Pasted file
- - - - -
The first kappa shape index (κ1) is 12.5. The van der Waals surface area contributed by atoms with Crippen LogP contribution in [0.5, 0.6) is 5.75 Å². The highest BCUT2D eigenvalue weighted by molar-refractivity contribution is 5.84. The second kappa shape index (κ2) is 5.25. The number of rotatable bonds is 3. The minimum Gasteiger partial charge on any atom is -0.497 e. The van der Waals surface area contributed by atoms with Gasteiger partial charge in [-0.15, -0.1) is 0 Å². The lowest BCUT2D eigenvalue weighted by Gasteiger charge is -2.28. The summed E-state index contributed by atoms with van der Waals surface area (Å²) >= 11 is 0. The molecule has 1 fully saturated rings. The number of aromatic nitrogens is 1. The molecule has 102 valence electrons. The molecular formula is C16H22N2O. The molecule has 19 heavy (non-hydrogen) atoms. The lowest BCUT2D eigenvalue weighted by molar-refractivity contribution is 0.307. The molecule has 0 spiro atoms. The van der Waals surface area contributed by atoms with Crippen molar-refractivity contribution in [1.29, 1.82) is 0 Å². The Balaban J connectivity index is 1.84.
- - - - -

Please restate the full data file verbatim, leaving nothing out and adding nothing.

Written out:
The first kappa shape index (κ1) is 12.5. The van der Waals surface area contributed by atoms with Crippen LogP contribution in [0.5, 0.6) is 5.75 Å². The highest BCUT2D eigenvalue weighted by molar-refractivity contribution is 5.84. The second kappa shape index (κ2) is 5.25. The number of rotatable bonds is 3. The minimum Gasteiger partial charge on any atom is -0.497 e. The van der Waals surface area contributed by atoms with Gasteiger partial charge in [-0.15, -0.1) is 0 Å². The lowest BCUT2D eigenvalue weighted by Gasteiger charge is -2.28. The summed E-state index contributed by atoms with van der Waals surface area (Å²) >= 11 is 0. The molecule has 1 fully saturated rings. The number of aromatic nitrogens is 1. The molecule has 102 valence electrons. The molecular formula is C16H22N2O. The molecule has 19 heavy (non-hydrogen) atoms. The lowest BCUT2D eigenvalue weighted by molar-refractivity contribution is 0.307. The molecule has 0 spiro atoms. The van der Waals surface area contributed by atoms with Crippen molar-refractivity contribution in [1.29, 1.82) is 0 Å². The Balaban J connectivity index is 1.84.